As part of the German Federal Ministry for Education and Research (BMBF) collaborative project Visio.M (earlier post, earlier post), scientists of the TU München have developed an energy efficient solution for passenger climate control in EVs. The researchers are presenting the results of their work, as implemented in the Visio.M prototype vehicle, in the German government stand at the Hannover Messe.
In a combustion-engined vehicle, waste heat could be used to heat the vehicle passenger compartments directly. Many electric vehicles simply took over concepts from the combustion engined vehicles—e.g., a heater and an air conditioner. However, the energy drain of this approach can put a noticeable dent in vehicle range. The Visio.M researchers thus took a new look at all potential solutions, considering their efficiency, comfort and cost.
In their research they quickly determined that cooling in direct proximity to the body provided the most efficient alternative. In contrast to previously deployed solutions, in which the entire interior is cooled or heated to the same temperature, heat is generated or dissipated only where it can actually be felt by the passengers.
Our trials showed that uniform climate control is not necessary. When we heat the seat of a passenger on cold days, passengers find it pleasant. With only a small amount of energy we can significantly reduce the sense of discomfort.—Marius Janta, staff member of the Chair for Ergonomics at the TU München
The temperature control of the seats in the Visio.M is accomplished using Peltier elements—semiconductor elements that can be used for both heating and cooling.
Even though Peltier elements are relatively expensive, they warm up or cool down immediately. Compared to the cold start of a combustion engine in winter, they even improve the level of comfort.—Alexander Präbst, a staff member at the Chair of Thermodynamics at the TU München
Since Peltier elements are light-weight, they are also deployed in the central air conditioning unit which cools the cabin. The installed Peltier elements have a performance capacity of up to 1.6 kW. The elements installed in the seats have a peak performance of 150 W per seat. On very cold days, a supplemental bioethanol heater with a rating of 4.5 kW can be switched on without sacrificing range.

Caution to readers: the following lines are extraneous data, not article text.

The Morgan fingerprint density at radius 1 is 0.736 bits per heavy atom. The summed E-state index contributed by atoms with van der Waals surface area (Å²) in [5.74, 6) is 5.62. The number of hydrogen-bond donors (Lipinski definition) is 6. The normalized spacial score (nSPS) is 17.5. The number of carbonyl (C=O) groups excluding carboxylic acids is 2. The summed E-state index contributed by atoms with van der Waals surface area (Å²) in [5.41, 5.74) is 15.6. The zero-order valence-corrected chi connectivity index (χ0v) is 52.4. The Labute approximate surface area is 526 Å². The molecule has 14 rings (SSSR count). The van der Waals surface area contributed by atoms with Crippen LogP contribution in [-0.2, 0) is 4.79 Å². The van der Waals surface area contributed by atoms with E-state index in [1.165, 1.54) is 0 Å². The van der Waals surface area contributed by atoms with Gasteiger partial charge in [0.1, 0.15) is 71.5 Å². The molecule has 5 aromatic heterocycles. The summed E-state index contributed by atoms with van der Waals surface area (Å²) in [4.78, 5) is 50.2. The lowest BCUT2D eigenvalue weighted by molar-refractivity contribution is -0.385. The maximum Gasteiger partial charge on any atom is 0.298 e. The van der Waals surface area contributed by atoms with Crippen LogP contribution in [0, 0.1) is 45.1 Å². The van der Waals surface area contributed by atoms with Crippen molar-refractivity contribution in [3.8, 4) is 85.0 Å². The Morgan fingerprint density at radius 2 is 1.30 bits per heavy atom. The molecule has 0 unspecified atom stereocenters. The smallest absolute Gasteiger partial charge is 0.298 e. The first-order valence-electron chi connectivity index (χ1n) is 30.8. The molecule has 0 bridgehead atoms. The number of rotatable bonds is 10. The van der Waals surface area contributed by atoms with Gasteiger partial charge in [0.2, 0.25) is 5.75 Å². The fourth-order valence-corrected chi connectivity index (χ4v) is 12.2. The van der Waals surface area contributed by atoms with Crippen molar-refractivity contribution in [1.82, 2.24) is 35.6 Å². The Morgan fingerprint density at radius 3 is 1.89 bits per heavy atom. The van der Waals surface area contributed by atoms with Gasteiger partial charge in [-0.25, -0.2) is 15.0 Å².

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The Visio.M concept car achieves maximum efficiency not only through temperature control of the passenger space, but also by integrating the performance electronics into a holistic thermal management system. This allows the use of the waste heat from the motor and the performance electronics to heat the entire passenger compartment in the winter while excess capacity of the air conditioning system can also be used to cool the performance electronics in the summer.
The thermal management system is controlled by intelligent, self-adaptive software based on an evolutionary algorithm, developed at Technische Universität München. It evaluates the various sensor signals for temperature and humidity and automatically finds the optimal settings with regard to comfort, safety and efficiency using a simplified computer model.
A further comfort improvement can be achieved using a remote control of the air conditioning system via a smart phone. Thus shortly before his arrival, the driver can start heating or cooling. A preliminary air conditioning during charging could be added as well. Thanks to the open software platform of Visio.M adding of extensions is extremely simple and can take place without workshop visit.
The intelligent coupling of all heating and cooling functions for passengers and performance electronics results in a very compact climate control unit. The approach, the researchers note, can also serve as a model for combustion engine models, as well. In a combustion engine vehicle efficient climate control would generate savings, especially with regard to air conditioning. Beyond that, the compact system requires less space, which provides additional freedom for design and safety.
Participants in the Visio.M consortium were, in addition to the automotive companies BMW AG (lead manager) and Daimler AG, the Technische Universität München as a scientific partner, and Autoliv BV & Co. KG, the Federal Highway Research Institute (BAST), Continental Automotive GmbH, Finepower GmbH, Hyve AG, IAV GmbH, InnoZ GmbH, Intermap Technologies GmbH, LION Smart GmbH, Amtek Tekfor Holding GmbH, Siemens AG, Texas Instruments Germany GmbH and TÜV SÜD AG as industrial partners. The project was funded under the priority program “Key Technologies for Electric Mobility – STROM” of the Federal Ministry for Education and Research (BMBF) for a term of 2.5 years with a total budget of €10.8 million (US$11.4 million).